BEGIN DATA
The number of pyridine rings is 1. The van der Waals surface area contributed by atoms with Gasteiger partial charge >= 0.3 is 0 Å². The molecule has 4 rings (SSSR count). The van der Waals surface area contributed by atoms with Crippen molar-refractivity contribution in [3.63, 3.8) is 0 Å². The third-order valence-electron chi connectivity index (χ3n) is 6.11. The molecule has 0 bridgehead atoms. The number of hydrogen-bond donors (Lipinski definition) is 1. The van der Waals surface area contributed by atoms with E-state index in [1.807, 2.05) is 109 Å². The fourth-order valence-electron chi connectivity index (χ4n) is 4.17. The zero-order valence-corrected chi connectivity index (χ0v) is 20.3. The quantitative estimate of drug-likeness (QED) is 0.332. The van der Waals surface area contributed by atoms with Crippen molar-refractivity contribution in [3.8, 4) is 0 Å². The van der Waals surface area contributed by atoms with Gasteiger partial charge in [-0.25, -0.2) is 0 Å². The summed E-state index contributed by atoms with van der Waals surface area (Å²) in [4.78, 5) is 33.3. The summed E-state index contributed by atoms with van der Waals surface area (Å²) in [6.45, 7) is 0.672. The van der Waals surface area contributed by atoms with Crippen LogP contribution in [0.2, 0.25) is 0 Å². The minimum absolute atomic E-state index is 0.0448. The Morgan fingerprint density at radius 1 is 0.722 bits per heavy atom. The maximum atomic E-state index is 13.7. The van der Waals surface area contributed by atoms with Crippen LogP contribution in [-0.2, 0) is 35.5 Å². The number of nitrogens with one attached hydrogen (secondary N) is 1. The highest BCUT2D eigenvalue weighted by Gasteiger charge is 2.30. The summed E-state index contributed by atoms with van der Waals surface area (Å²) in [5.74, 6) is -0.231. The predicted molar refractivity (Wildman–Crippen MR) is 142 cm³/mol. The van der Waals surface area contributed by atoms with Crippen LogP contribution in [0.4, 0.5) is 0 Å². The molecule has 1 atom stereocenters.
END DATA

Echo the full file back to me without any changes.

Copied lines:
The number of pyridine rings is 1. The van der Waals surface area contributed by atoms with Gasteiger partial charge >= 0.3 is 0 Å². The molecule has 4 rings (SSSR count). The van der Waals surface area contributed by atoms with Crippen molar-refractivity contribution in [3.63, 3.8) is 0 Å². The third-order valence-electron chi connectivity index (χ3n) is 6.11. The molecule has 0 bridgehead atoms. The number of hydrogen-bond donors (Lipinski definition) is 1. The van der Waals surface area contributed by atoms with E-state index in [1.807, 2.05) is 109 Å². The fourth-order valence-electron chi connectivity index (χ4n) is 4.17. The zero-order valence-corrected chi connectivity index (χ0v) is 20.3. The quantitative estimate of drug-likeness (QED) is 0.332. The van der Waals surface area contributed by atoms with Crippen molar-refractivity contribution in [3.8, 4) is 0 Å². The van der Waals surface area contributed by atoms with Gasteiger partial charge in [-0.25, -0.2) is 0 Å². The summed E-state index contributed by atoms with van der Waals surface area (Å²) in [4.78, 5) is 33.3. The summed E-state index contributed by atoms with van der Waals surface area (Å²) in [6.45, 7) is 0.672. The van der Waals surface area contributed by atoms with Crippen LogP contribution in [0.2, 0.25) is 0 Å². The minimum absolute atomic E-state index is 0.0448. The Morgan fingerprint density at radius 1 is 0.722 bits per heavy atom. The maximum atomic E-state index is 13.7. The van der Waals surface area contributed by atoms with Crippen LogP contribution in [-0.2, 0) is 35.5 Å². The number of nitrogens with one attached hydrogen (secondary N) is 1. The highest BCUT2D eigenvalue weighted by Gasteiger charge is 2.30. The summed E-state index contributed by atoms with van der Waals surface area (Å²) in [5.74, 6) is -0.231. The predicted molar refractivity (Wildman–Crippen MR) is 142 cm³/mol. The van der Waals surface area contributed by atoms with Crippen LogP contribution in [0.4, 0.5) is 0 Å². The molecule has 1 atom stereocenters.